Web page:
Hooker.

3. A certain precinct within which friars were allowed to beg, or exercise their functions; also, the time during which they were permitted to exercise their functions in such a district. Chaucer. Latimer.

4. A limited time within or during which something is to be done.

You have stood your limitation , and the tribunes
Endue you with the people's voice.
Shak.

5. (Law) (a) A certain period limited by statute after which the claimant shall not enforce his claims by suit. (b) A settling of an estate or property by specific rules. (c) A restriction of power; as, a constitutional limitation . Wharton. Bouvier.

To know one's own limitations , to know the reach and limits of one's abilities. A. R. Wallace.

Limited (lĭm"ĭt*ĕd) adjective Confined within limits; narrow; circumscribed; restricted; as, our views of nature are very limited .

Limited company , a company in which the liability of each shareholder is limited by the number of shares he has taken, so that he can not be called on to contribute beyond the amount of his shares. [ Eng.] Mozley & W.

Limitedly adverb With limitation.

Limitedness noun The quality of being limited.

Limiter (-ẽr) noun
1. One who, or that which, limits.

2. A friar licensed to beg within certain bounds, or whose duty was limited to a certain district. [ Formerly written also limitour .] Chaucer.

A limitour of the Gray Friars, in the time of his limitation, preached many times, and had but one sermon at all times.
Latimer.

Limitive (-ĭv) adjective Involving a limit; as, a limitive law, one designed to limit existing powers. [ R.]

Limitless adjective Having no limits; unbounded; boundless. Davies (Wit's Pilgr.).

Limitour (-ōr) noun See Limiter , 2.

Limmer (-mẽr) adjective Limber. [ Obsolete] Holland.

Limmer noun [ French limier . See Leamer .]
1. A limehound; a leamer.

2. (Zoology) A mongrel, as a cross between the mastiff and hound.

3. A low, base fellow; also, a prostitute. [ Scot.]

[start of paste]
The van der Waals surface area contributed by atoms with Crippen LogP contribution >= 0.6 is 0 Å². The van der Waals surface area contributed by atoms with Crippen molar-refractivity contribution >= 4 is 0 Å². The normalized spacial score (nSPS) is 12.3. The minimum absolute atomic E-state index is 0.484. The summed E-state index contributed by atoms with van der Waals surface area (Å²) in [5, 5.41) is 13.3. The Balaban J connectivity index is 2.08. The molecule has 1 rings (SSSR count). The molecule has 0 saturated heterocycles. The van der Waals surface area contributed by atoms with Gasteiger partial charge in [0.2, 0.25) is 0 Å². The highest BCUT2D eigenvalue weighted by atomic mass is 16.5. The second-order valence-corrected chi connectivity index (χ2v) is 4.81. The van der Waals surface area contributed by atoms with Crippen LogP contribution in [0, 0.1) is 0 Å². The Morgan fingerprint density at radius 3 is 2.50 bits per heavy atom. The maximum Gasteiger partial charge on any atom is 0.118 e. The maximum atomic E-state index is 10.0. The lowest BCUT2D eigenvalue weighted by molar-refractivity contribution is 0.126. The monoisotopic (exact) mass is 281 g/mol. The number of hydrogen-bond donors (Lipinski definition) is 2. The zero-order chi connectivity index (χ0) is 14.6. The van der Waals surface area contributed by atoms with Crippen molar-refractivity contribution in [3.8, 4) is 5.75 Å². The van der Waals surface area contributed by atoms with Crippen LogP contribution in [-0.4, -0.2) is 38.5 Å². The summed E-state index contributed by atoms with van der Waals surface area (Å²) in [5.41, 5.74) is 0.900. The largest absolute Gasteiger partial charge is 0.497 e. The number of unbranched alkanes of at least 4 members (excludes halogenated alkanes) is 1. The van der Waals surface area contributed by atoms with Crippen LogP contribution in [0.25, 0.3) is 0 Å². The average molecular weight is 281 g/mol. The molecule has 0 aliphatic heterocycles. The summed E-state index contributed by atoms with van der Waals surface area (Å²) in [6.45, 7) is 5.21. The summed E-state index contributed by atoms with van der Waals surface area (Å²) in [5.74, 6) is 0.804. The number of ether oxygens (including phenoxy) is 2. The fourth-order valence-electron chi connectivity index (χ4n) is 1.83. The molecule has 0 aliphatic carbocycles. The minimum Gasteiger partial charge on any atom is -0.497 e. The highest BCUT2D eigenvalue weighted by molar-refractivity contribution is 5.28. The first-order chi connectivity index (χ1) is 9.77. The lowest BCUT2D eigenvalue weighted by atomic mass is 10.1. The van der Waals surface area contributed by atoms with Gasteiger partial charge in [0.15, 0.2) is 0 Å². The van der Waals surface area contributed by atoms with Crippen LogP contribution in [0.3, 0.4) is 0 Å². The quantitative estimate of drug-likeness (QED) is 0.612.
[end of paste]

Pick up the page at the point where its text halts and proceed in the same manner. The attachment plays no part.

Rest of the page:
Thieves, limmers , and broken men of the Highlands.
Sir W. Scott.

4. (Nautical) A man rope at the side of a ladder.

Limn (lĭm) transitive verb [ imperfect & past participle Limned (lĭmd); present participle & verbal noun Limning (lĭm"nĭng or lĭm"ĭng).] [ Middle English limnen , from luminen , for enluminen , French enluminer to illuminate, to limn, Late Latin illuminare to paint. √122. See Illuminate , Luminous .]
1. To draw or paint; especially, to represent in an artistic way with pencil or brush.

Let a painter carelessly limn out a million of faces, and you shall find them all different.
Sir T. Browne.

2. To illumine, as books or parchments, with ornamental figures, letters, or borders.

Limner (lĭm"nẽr) noun [ French enlumineur , Late Latin illuminator . See Limn , and confer Alluminor .] A painter; an artist ; esp.: (a) One who paints portraits. (b) One who illuminates books. [ Archaic]

Limniad (-nĭ*ăd) noun [ Greek li`mh a pool.] (Myth.) See Limoniad .

Limning (lĭm"nĭng or lĭm"ĭng) noun The act, process, or art of one who limns; the picture or decoration so produced.

Adorned with illumination which we now call limning .
Wood.

Limoges (le*mōzh") noun A city of Southern France.

Limoges enamel , a kind of enamel ware in which the enamel is applied to the whole surface of a metal plaque, vase, or the like, and painted in enamel colors. The art was brought to a high degree of perfection in Limoges in the 16th century. - - Limoges ware . (a) Articles decorated with Limoges enamel . (b) Articles of porcelain, etc., manufactured at Limoges.

Limoniad (li*mō"nĭ*ăd) noun [ Latin limoniades , plural, Greek leimwnia`des , from leimw`n meadow.] (Class. Myth.) A nymph of the meadows; -- called also Limniad .

Limonin (li*mō"nĭn) noun [ From New Latin Citrus Medica, var. Limonum , the scientific name of the lemon.] (Chemistry) A bitter, white, crystalline substance found in orange and lemon seeds.

Limonite (lī"mŏn*īt) noun [ Greek leimw`n any moist grassy place, a meadow : confer French limonite , German limonit .] (Min.) Hydrous sesquioxide of iron, an important ore of iron, occurring in stalactitic, mammillary, or earthy forms, of a dark brown color, and yellowish brown powder. It includes bog iron. Also called brown hematite .

Limosis (li*mō"sĭs) noun [ New Latin , from Greek limo`s hunger.] (Medicine) A ravenous appetite caused by disease; excessive and morbid hunger.

Limous (lī"mŭs) adjective [ Latin limosus , from limus slime, mud.] Muddy; slimy; thick. Sir T. Browne.